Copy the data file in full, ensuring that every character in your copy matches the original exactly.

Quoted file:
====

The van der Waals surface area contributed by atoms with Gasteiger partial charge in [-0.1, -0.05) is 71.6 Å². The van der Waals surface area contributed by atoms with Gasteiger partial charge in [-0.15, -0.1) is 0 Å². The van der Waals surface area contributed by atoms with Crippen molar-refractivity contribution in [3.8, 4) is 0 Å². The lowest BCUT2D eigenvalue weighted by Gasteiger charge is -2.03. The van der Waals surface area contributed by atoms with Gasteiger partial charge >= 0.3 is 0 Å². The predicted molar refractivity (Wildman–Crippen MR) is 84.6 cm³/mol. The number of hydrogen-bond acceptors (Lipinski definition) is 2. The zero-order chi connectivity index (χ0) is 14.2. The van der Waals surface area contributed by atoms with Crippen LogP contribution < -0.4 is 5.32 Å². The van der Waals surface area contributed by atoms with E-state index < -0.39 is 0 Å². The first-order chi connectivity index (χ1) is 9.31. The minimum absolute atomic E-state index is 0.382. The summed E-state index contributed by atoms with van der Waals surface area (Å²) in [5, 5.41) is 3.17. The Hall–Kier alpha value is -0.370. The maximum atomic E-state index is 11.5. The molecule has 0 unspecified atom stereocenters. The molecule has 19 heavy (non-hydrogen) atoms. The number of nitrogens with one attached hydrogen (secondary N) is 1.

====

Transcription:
The van der Waals surface area contributed by atoms with Gasteiger partial charge in [-0.1, -0.05) is 71.6 Å². The van der Waals surface area contributed by atoms with Gasteiger partial charge in [-0.15, -0.1) is 0 Å². The van der Waals surface area contributed by atoms with Crippen molar-refractivity contribution in [3.8, 4) is 0 Å². The lowest BCUT2D eigenvalue weighted by Gasteiger charge is -2.03. The van der Waals surface area contributed by atoms with Gasteiger partial charge >= 0.3 is 0 Å². The predicted molar refractivity (Wildman–Crippen MR) is 84.6 cm³/mol. The number of hydrogen-bond acceptors (Lipinski definition) is 2. The zero-order chi connectivity index (χ0) is 14.2. The van der Waals surface area contributed by atoms with Crippen LogP contribution < -0.4 is 5.32 Å². The van der Waals surface area contributed by atoms with E-state index < -0.39 is 0 Å². The first-order chi connectivity index (χ1) is 9.31. The minimum absolute atomic E-state index is 0.382. The summed E-state index contributed by atoms with van der Waals surface area (Å²) in [5, 5.41) is 3.17. The Hall–Kier alpha value is -0.370. The maximum atomic E-state index is 11.5. The molecule has 0 unspecified atom stereocenters. The molecule has 19 heavy (non-hydrogen) atoms. The number of nitrogens with one attached hydrogen (secondary N) is 1.